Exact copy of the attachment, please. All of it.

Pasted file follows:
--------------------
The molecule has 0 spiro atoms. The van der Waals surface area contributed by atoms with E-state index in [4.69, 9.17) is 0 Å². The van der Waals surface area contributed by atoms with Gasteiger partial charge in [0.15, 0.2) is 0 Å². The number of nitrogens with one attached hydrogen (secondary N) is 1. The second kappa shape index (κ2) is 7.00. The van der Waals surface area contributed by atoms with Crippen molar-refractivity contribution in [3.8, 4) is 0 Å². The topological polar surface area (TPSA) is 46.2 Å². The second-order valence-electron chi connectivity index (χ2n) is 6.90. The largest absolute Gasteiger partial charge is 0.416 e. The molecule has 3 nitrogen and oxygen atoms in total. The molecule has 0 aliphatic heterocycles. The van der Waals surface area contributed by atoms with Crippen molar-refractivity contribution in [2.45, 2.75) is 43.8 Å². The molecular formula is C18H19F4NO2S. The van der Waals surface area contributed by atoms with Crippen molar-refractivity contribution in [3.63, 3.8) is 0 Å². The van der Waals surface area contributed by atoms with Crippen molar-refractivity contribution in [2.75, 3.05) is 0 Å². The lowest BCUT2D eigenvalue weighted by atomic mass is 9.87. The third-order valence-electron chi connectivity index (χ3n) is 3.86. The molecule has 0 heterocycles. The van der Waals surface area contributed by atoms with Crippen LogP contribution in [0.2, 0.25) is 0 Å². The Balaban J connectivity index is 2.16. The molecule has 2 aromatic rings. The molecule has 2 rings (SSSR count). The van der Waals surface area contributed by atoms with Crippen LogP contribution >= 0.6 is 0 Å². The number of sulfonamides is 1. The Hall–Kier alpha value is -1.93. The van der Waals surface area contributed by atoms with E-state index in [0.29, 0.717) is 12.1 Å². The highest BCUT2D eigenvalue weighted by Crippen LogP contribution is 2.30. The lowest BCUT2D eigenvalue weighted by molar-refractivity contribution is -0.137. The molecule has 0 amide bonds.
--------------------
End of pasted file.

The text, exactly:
The molecule has 0 spiro atoms. The van der Waals surface area contributed by atoms with E-state index in [4.69, 9.17) is 0 Å². The van der Waals surface area contributed by atoms with Gasteiger partial charge in [0.15, 0.2) is 0 Å². The number of nitrogens with one attached hydrogen (secondary N) is 1. The second kappa shape index (κ2) is 7.00. The van der Waals surface area contributed by atoms with Crippen molar-refractivity contribution in [3.8, 4) is 0 Å². The topological polar surface area (TPSA) is 46.2 Å². The second-order valence-electron chi connectivity index (χ2n) is 6.90. The largest absolute Gasteiger partial charge is 0.416 e. The molecule has 3 nitrogen and oxygen atoms in total. The molecule has 0 aliphatic heterocycles. The van der Waals surface area contributed by atoms with Crippen molar-refractivity contribution in [2.45, 2.75) is 43.8 Å². The molecular formula is C18H19F4NO2S. The van der Waals surface area contributed by atoms with Crippen molar-refractivity contribution in [3.63, 3.8) is 0 Å². The van der Waals surface area contributed by atoms with Crippen molar-refractivity contribution in [2.75, 3.05) is 0 Å². The lowest BCUT2D eigenvalue weighted by atomic mass is 9.87. The third-order valence-electron chi connectivity index (χ3n) is 3.86. The molecule has 0 heterocycles. The van der Waals surface area contributed by atoms with Crippen LogP contribution in [0.2, 0.25) is 0 Å². The Balaban J connectivity index is 2.16. The molecule has 2 aromatic rings. The molecule has 2 rings (SSSR count). The van der Waals surface area contributed by atoms with Crippen LogP contribution >= 0.6 is 0 Å². The number of sulfonamides is 1. The Hall–Kier alpha value is -1.93. The van der Waals surface area contributed by atoms with E-state index in [0.29, 0.717) is 12.1 Å². The highest BCUT2D eigenvalue weighted by Crippen LogP contribution is 2.30. The lowest BCUT2D eigenvalue weighted by molar-refractivity contribution is -0.137. The molecule has 0 amide bonds.